The day is April 18, 1775. Dawn breaks over Lexington – and the American Revolution. Seven hundred British soldiers tramp through a township on the eastern coast of what soon will be United States to confront a feeble roundup of less than 80 colonial minutemen who stand in opposition to their king and country.
Although few men died that day, their deaths represent an ideal to which the new country dedicated itself: democracy.
Of course, “democracy” at the time was equivalent to white, landowning men gathered in a room, writing sweeping, hypocritical verses on sweaty parchment before dying at the old age of 43.
Things are very different now, as one would expect to be the case after the passing of centuries. But grandfather clauses and poll taxes are still lasting stains of intolerance in the relatively young history of America – as are the Alien and Sedition Acts, the barring of women from universities and Don’t Ask, Don’t Tell legislation. These are decisions that hindered, rather than expanded, the power of democracy – the very essence of our country’s independence.
But there is a reason why it costs nothing today for every American citizen to cast a ballot, why I am enrolled in college and why anyone can speak out against the government. There is a reason why change happens and that reason lies in the immeasurable power of the voice. It lies in the promise that the United States of America made to its citizens when “common defence [sic]” and “general welfare” were permanently penned into the list of this nation’s top priorities.
Yes, that’s a fairly romanticized view of a country that likes to get drunk off its own glory while millions of its citizens work 70 hours a week to exist just above the threshold of starvation. And yes, sometimes the phrase “equal under the law” seems more like a mockery than a pillar of justice when unarmed black men are being killed for selling cigarettes. And yes, knowledge is not all that powerful when accompanied by $100,000 in student debt.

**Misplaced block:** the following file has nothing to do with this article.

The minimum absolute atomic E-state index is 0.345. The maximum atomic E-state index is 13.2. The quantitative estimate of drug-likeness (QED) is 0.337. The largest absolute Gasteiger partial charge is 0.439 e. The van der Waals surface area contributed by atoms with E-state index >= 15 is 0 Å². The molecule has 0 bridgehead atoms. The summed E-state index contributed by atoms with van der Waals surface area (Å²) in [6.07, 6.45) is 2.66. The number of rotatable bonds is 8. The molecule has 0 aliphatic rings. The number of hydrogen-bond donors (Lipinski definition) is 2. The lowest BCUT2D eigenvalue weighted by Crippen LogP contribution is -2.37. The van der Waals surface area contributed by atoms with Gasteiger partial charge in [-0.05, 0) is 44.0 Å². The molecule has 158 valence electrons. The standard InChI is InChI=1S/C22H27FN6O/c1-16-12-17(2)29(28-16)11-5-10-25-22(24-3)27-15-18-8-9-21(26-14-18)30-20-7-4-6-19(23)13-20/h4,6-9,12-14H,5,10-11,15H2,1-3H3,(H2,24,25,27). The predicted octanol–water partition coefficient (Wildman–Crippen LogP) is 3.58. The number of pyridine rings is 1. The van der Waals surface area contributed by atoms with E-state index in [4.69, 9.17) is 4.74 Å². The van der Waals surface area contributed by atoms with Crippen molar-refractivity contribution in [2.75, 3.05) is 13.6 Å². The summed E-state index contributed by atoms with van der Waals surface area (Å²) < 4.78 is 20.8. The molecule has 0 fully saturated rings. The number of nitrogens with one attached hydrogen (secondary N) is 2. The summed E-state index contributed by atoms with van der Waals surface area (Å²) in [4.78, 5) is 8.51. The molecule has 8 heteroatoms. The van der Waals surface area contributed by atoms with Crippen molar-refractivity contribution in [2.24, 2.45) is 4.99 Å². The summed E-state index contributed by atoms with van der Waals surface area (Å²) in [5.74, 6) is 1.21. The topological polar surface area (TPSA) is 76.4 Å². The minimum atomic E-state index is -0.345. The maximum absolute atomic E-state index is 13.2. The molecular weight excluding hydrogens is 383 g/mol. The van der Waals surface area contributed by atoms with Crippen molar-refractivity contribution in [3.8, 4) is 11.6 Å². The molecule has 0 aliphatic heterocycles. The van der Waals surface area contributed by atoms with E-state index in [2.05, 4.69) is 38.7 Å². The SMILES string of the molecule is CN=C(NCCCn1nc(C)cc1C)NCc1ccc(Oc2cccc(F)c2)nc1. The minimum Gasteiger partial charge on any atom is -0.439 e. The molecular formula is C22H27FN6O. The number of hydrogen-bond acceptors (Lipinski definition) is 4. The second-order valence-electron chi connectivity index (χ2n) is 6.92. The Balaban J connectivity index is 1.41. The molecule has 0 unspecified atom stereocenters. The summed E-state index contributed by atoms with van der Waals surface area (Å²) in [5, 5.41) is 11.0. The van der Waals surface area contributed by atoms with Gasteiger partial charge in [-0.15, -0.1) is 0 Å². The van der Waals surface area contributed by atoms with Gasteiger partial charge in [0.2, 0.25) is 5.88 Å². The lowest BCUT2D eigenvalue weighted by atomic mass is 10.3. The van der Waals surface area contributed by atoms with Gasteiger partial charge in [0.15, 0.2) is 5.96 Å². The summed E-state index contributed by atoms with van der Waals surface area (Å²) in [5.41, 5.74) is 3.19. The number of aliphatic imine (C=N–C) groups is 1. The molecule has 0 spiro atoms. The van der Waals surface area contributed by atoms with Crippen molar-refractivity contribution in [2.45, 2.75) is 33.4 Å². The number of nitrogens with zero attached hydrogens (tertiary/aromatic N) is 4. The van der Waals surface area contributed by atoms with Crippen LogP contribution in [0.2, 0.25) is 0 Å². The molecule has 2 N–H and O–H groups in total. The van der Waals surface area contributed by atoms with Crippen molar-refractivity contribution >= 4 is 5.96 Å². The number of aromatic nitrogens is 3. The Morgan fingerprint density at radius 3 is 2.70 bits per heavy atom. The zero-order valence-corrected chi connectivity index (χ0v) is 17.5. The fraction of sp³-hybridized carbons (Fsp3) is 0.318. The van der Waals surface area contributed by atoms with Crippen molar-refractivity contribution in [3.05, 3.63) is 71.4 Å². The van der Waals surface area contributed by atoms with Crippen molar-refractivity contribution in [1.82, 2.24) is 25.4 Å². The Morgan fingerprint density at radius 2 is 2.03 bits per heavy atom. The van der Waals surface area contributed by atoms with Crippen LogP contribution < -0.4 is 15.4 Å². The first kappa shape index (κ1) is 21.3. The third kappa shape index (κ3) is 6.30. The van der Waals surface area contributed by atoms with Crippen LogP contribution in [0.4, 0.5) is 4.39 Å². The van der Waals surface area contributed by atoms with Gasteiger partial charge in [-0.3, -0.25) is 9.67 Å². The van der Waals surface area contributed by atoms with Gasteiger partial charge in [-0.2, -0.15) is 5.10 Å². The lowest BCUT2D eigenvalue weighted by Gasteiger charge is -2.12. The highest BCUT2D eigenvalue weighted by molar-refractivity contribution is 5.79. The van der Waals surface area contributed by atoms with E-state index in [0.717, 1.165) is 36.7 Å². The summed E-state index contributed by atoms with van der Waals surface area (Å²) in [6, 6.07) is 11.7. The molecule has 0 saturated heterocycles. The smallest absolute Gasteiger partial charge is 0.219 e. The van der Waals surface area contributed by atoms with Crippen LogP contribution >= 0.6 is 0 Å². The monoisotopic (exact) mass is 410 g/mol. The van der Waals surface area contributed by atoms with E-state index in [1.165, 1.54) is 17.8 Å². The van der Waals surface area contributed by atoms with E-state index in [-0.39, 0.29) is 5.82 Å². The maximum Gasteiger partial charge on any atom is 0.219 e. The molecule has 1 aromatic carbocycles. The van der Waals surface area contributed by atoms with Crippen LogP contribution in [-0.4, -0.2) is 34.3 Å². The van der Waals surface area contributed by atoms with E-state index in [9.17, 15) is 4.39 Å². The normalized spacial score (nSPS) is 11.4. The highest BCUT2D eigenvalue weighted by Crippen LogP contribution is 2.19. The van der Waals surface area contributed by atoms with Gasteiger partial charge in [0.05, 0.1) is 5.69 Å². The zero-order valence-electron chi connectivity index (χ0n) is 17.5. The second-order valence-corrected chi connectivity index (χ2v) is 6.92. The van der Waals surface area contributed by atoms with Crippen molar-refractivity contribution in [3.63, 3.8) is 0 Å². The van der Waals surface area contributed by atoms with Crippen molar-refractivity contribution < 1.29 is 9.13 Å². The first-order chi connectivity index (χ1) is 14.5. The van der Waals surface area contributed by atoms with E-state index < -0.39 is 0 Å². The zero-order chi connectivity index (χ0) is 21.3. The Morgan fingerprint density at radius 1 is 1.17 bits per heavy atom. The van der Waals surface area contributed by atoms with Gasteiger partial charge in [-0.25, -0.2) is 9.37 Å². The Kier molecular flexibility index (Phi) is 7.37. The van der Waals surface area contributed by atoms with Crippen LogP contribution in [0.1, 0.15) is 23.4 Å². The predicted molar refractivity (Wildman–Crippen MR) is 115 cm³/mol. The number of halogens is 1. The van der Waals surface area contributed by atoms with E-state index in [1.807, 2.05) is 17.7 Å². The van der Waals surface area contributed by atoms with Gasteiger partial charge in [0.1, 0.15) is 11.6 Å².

So yes, there will always be reasons to believe that nothing will ever improve. And yes, change on a large scale can be devastatingly incremental.
But it is possible.
The Montgomery Bus Boycott would never have been so successful if people stopped believing it was important. The right of gay and lesbian couples to obtain legal marriage licenses would never have been championed through the Supreme Court if people stopped believing it was important.
When people stop believing that change is possible, progress stagnates.
It is easy to fall victim to this political self-fulfilling prophecy. The perception that progress is unachievable creates a defeatist atmosphere that ultimately muffles any person’s motivation to enact change, leaving everything the same and everybody unhappy. Thankfully, this disheartening situation need not be our permanent reality.
This country — be it great, selfish, overrated, glorious or what have you — was founded on the principle that fair representation in government is the lifeblood of a functioning society. The 2016 presidential race is quite possibly the most peculiar and certainly the most polarizing election cycle in recent memory. These are changing times. There are big issues at hand. Your support is needed. Your voice is powerful.
Mackenzie Karbon is a freshman majoring in jazz performance. Her new column, Here’s That Rainy Day, runs every third Thursday of each month.
Featured image courtesy of Pixabay user shawn1.